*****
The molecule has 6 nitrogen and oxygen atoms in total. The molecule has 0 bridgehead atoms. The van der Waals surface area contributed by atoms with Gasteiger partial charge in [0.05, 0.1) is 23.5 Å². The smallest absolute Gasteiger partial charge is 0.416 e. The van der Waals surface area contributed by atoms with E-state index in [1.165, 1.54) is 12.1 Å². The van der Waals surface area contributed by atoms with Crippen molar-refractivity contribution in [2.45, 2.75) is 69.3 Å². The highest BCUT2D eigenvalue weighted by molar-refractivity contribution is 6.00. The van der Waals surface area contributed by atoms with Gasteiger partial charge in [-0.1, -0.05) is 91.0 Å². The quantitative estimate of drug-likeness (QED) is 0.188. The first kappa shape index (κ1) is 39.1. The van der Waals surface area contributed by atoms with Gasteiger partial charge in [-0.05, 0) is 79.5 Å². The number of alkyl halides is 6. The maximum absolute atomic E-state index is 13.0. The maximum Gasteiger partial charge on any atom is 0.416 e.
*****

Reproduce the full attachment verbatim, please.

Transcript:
The molecule has 6 nitrogen and oxygen atoms in total. The molecule has 0 bridgehead atoms. The van der Waals surface area contributed by atoms with Gasteiger partial charge in [0.05, 0.1) is 23.5 Å². The smallest absolute Gasteiger partial charge is 0.416 e. The van der Waals surface area contributed by atoms with E-state index in [1.165, 1.54) is 12.1 Å². The van der Waals surface area contributed by atoms with Crippen molar-refractivity contribution in [2.45, 2.75) is 69.3 Å². The highest BCUT2D eigenvalue weighted by molar-refractivity contribution is 6.00. The van der Waals surface area contributed by atoms with Gasteiger partial charge in [-0.1, -0.05) is 91.0 Å². The quantitative estimate of drug-likeness (QED) is 0.188. The first kappa shape index (κ1) is 39.1. The van der Waals surface area contributed by atoms with Gasteiger partial charge in [-0.05, 0) is 79.5 Å². The number of alkyl halides is 6. The maximum absolute atomic E-state index is 13.0. The maximum Gasteiger partial charge on any atom is 0.416 e.